Friday, 21 October 2016

Camborne Rec

I am delighted that Camborne Recreation Ground has been preserved as a community facility following a major campaign and a petition by 5000 local people.  There is now an agreement between Cornwall Council and the Town Council to a 99 year lease which also secures the home of Camborne Rugby Club and the best rugby ground in the county for decades to come.

Camborne RFC has less than twenty years to run on their current lease. This has made it difficult for the club to acquire grant funding to improve the current facilities. The certainty that this agreement secures means the Club can now plan its future with confidence.

Two weeks ago I watched Camborne beat Salisbury 56-19 and the ground looked perfect: almost like a cricket pitch.  My father used to play for Camborne and a couple of years ago he deployed his farming knowledge to improve the ground.  He would be proud to see how well the team is performing this year.

Camborne Rugby Club has really been on the up in recent years.  They have recently been promoted from Tribute South West 1 West to National League 3 South West. They have also won all six of their first games this year in the higher league.  

The club also have teams for each year age group, and are also good at playing younger players in the main team so that they gain valuable experience. There has been a strong team spirit because the players quickly progress through the Colts and into the Chiefs and get used to playing rugby together.

I think that amateur sports clubs like this have a crucial role to play in our community. We need to have the club structures there to support and encourage children into the sport they love. Groups like this are the bedrock of our society and we need to support them.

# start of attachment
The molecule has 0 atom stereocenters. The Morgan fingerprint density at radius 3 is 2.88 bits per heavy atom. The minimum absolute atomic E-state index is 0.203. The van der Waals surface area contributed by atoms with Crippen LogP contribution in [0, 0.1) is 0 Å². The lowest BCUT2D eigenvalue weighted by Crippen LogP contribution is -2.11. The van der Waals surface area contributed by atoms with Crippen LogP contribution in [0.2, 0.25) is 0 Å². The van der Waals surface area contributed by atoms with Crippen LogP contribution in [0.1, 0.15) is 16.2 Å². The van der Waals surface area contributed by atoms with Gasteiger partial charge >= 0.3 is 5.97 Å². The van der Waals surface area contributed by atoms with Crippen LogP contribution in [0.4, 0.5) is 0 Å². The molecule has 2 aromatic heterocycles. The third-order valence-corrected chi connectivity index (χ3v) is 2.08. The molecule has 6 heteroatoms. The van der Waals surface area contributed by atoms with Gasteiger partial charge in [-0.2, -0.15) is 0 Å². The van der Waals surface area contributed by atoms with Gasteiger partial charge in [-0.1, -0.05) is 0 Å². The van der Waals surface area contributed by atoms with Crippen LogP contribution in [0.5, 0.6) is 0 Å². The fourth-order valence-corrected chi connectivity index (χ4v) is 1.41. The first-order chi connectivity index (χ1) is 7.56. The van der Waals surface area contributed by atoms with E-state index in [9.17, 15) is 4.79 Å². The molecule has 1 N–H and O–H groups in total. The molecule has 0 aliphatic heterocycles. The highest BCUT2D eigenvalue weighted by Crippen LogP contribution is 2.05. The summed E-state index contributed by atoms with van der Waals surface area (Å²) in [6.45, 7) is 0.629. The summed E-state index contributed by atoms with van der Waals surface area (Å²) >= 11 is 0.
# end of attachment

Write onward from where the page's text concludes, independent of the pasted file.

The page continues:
Thursday, 13 October 2016

Cornwall Athletic Club

Last week I rejoined Cornwall Athletic Club after a gap of some twenty years.  I have been meaning to get back into running for several years and, this year, finally made use of the summer months to actively find the time to do it and to make going for a short run part of my daily routine.  Athletics and cross country running was my childhood passion and I continued to compete as part of the Cornwall county cross country team until my late twenties.  Work ended up crowding out the time I had for running and, with the exception of a brief period when I trained for a marathon about six years ago, I struggled to keep it up and my fitness ebbed away.

The great thing about running as a sport is that everyone can find their own level and compete against the time they themselves got the previous week or month.  It is also open to all ages with many races now offering results for age groups in five yearly bands from junior categories right up to over seventy fives - I have just tipped into the 45-50 age group.  It is also a great way to keep fit.  A growing number of primary schools in the area are signing up to the national campaign to run a "mile a day" which is a brilliant way for children to start their school day.